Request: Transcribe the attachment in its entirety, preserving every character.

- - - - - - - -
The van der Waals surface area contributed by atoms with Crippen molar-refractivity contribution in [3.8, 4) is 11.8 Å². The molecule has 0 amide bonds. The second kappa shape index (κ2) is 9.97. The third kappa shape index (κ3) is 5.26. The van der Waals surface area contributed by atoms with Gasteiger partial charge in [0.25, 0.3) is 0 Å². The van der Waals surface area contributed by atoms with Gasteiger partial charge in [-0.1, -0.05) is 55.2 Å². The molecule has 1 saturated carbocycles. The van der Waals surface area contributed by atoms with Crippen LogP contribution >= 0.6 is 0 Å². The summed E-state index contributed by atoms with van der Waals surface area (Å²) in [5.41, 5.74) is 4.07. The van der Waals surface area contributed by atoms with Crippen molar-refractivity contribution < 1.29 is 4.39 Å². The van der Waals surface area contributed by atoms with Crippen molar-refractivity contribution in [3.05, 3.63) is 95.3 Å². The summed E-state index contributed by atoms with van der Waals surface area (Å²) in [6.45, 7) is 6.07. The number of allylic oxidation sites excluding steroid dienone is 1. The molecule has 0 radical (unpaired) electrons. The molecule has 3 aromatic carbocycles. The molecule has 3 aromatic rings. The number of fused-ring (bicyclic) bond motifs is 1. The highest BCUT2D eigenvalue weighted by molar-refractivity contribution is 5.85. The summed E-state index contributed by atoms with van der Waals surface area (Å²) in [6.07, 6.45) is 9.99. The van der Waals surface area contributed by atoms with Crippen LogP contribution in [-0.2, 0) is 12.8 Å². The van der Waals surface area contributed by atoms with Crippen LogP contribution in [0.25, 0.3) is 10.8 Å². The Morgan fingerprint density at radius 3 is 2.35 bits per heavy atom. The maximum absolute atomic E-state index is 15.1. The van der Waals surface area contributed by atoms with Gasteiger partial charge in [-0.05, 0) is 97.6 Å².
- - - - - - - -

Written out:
The van der Waals surface area contributed by atoms with Crippen molar-refractivity contribution in [3.8, 4) is 11.8 Å². The molecule has 0 amide bonds. The second kappa shape index (κ2) is 9.97. The third kappa shape index (κ3) is 5.26. The van der Waals surface area contributed by atoms with Gasteiger partial charge in [0.25, 0.3) is 0 Å². The van der Waals surface area contributed by atoms with Gasteiger partial charge in [-0.1, -0.05) is 55.2 Å². The molecule has 1 saturated carbocycles. The van der Waals surface area contributed by atoms with Crippen LogP contribution >= 0.6 is 0 Å². The summed E-state index contributed by atoms with van der Waals surface area (Å²) in [5.41, 5.74) is 4.07. The van der Waals surface area contributed by atoms with Crippen molar-refractivity contribution < 1.29 is 4.39 Å². The van der Waals surface area contributed by atoms with Crippen molar-refractivity contribution in [3.05, 3.63) is 95.3 Å². The summed E-state index contributed by atoms with van der Waals surface area (Å²) in [6.45, 7) is 6.07. The number of allylic oxidation sites excluding steroid dienone is 1. The molecule has 0 radical (unpaired) electrons. The molecule has 3 aromatic carbocycles. The molecule has 3 aromatic rings. The number of fused-ring (bicyclic) bond motifs is 1. The highest BCUT2D eigenvalue weighted by molar-refractivity contribution is 5.85. The summed E-state index contributed by atoms with van der Waals surface area (Å²) in [6.07, 6.45) is 9.99. The van der Waals surface area contributed by atoms with Crippen LogP contribution in [-0.2, 0) is 12.8 Å². The van der Waals surface area contributed by atoms with Crippen LogP contribution in [0.25, 0.3) is 10.8 Å². The Morgan fingerprint density at radius 3 is 2.35 bits per heavy atom. The maximum absolute atomic E-state index is 15.1. The van der Waals surface area contributed by atoms with Gasteiger partial charge in [-0.05, 0) is 97.6 Å².